Having baby at Corbar costs trust £2000

GIVING birth at Buxton’s Corbar Birth centre costs NHS Derbyshire County just over £2000 per birth, a meeting of the health trust heard last week.

This figure is compared to the £1,200 cost to the trust for women who give birth at Stepping Hill or Macclesfield hospitals. However, it is well below the almost £5,000 cost per birth at the Darley Birth Centre, which is also being reviewed by the trust.

The numbers were revealed at a meeting of the NHS Derby City and NHS Derbyshire County cluster last Wednesday, when board members agreed to go ahead with a full engagement process looking at the future of Corbar Birth Centre, which is based at Buxton Hospital.

Sally Savage, assistant director of commissioning with responsibility for children’s and maternity services, told the meeting: “There is no evidence to show giving birth in these birthing centres is safer than a home birth or more clinically effective and there is no evidence that stand-alone birthing centres can produce better birth outcomes.

“The location of the birthing centres means these services are not available to all the population in Derbyshire, they are only available to a relatively small proportion of Derbyshire residents. The number of births at both centres is less than the 300 a year figure which is seen as being a viable figure.

“Significant improvements have recently been made to the maternity facilities in Derbyshire and that includes the birthing centre at Chesterfield Royal Hospital. There are also new facilities at Stepping Hill, Macclesfield and the Royal Derby Hospital.

“Because of the nature of birthing units only low risk births are able to take place at the two units so we are in effect paying an additional price for the least complicated births.

Low risk births are costing a significant amount more money than other births – and even assuming these costs don’t increase, the ongoing cost of providing births at the two centres is just short of £3 million over a five year period. This money could clearly be invested in other services.”

She added that as part of the process, the PCT had to meet Health Secretary Andrew Lansley’s four tests as part of the NHS operating framework.

The first is support from GP commissioners, and the PCT have had initial discussions with the two relevant GP consortia with further discussions being planned, Mrs Savage told the meeting.

The second test is public and patient engagement which Mrs Savage said was “fundamental to what we are trying to achieve.” Clarity on clinical effectiveness is the third test about which Mrs Savage said: “There is no evidence this process would have any detriment in terms of outcome.”

And the final test is consistency with current and prospective patient choice. Mrs Savage said: “If the birthing unit were to close there would be some impact on choice but there would still be a whole range of choices available to local women. Women will still be able to choose home births or access birthing services in an adjacent midwife unit. Obviously they will still be able to have their baby at a consultant led midwife unit.”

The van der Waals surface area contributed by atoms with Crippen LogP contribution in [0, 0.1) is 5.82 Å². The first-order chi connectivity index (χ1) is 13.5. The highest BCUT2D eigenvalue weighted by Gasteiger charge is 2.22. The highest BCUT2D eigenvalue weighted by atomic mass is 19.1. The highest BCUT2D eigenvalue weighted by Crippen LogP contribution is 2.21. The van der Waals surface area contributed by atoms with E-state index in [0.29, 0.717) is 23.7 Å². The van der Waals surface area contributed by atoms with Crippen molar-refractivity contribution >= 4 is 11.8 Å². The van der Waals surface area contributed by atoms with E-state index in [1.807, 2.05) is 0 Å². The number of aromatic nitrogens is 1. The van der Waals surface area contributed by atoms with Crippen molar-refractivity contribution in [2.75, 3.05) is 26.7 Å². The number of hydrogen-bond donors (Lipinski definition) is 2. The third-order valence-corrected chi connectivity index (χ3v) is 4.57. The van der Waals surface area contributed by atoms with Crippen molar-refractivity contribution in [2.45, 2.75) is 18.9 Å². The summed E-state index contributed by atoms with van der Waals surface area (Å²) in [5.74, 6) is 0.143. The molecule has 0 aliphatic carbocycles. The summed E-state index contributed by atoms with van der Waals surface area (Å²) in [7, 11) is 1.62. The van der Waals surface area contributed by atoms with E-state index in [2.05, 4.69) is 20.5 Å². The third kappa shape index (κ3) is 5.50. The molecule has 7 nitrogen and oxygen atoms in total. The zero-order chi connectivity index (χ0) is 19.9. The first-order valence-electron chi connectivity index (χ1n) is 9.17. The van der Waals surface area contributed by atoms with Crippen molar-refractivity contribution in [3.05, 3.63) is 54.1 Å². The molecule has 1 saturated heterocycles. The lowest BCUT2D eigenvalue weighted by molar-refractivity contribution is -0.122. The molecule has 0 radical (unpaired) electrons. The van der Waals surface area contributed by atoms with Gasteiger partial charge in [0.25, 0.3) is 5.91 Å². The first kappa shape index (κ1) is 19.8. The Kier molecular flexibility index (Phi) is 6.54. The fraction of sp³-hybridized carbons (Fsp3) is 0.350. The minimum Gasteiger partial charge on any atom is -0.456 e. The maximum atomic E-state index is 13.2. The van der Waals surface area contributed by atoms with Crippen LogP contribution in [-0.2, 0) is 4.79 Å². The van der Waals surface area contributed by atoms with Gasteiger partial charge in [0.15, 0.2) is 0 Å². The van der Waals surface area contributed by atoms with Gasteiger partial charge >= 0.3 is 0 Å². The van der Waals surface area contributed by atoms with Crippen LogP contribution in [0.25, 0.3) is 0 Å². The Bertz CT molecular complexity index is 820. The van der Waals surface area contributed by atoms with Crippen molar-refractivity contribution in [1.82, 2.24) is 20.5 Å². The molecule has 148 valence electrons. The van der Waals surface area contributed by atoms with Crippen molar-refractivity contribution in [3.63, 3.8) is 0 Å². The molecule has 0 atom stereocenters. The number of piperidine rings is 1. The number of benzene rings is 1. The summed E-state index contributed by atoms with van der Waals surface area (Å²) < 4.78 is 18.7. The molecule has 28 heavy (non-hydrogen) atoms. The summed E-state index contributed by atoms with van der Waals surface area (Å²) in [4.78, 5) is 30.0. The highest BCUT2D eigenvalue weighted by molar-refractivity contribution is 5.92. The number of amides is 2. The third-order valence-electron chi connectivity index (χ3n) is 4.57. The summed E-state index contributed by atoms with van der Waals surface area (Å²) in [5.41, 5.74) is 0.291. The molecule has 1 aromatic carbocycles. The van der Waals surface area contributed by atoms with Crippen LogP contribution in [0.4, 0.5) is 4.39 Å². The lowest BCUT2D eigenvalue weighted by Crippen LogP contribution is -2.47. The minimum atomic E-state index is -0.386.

She then went on to explain how much births at Corbar, and the Darley Birth Centre in Darley Dale, cost the trust.

“In terms of cost for births at the two units we pay a set tariff for an uncomplicated delivery of just over £1,200,” she said. “That is the amount we pay for each normal birth. At Corbar we pay an additional £1,116 on top of that figure and at Darley we pay an additional £3,750 each.

“In terms of trends, numbers have not significantly changed. We’re looking around the 150 mark per year at Corbar and slightly less than that at Darley, about 120 (number of births taking place).

“In terms of looking at what is happening elsewhere at other units, there is this figure of 300 births which is viewed as the viable figure.

“In terms of the travel issue we have specifically spoken to providers about what happened last winter because last winter was a particularly bad winter. None of the providers are aware of any lady in labour having to travel unnecessarily in order to access services but obviously we need to look at that as part of the engagement process.”

Dr David Black, Director of Public Health, said: “I think what this is really about is making some tough choices to make sure we get the resources for the people of Derbyshire.

“Although these units are very appreciated by the population we know they don’t lead to improved outcomes from births.

“Because only low risk births take place at the units, people with high risks need to travel whatever the weather and that is important.

“It is also worth emphasising that we are very committed to offering good access to home delivery and that doesn’t involve them having to travel at all.

“I think it is worth bearing in mind that many women from these areas do travel for their deliveries.”

And Non Executive Director Pauline Ambrey added: “Through this consultation process I hope we will get some information about patient experience. We also have to take into account levels of congestion on the approach to Stepping Hill because that road is enormously congested.”

Board members then agreed to go ahead with a period of public engagement on the future of the two birthing centres.

The pre-engagement phase will take place until July 20 and involve speaking to key stakeholders such as the Maternity Services Liaison Committee and the development of a formal engagement document.

The next phase will be formal engagement, which will run from August 1 to October 23 and involve members of the public responding to the engagement document.

A final decision on whether to close Corbar Birth Centre is expected in November.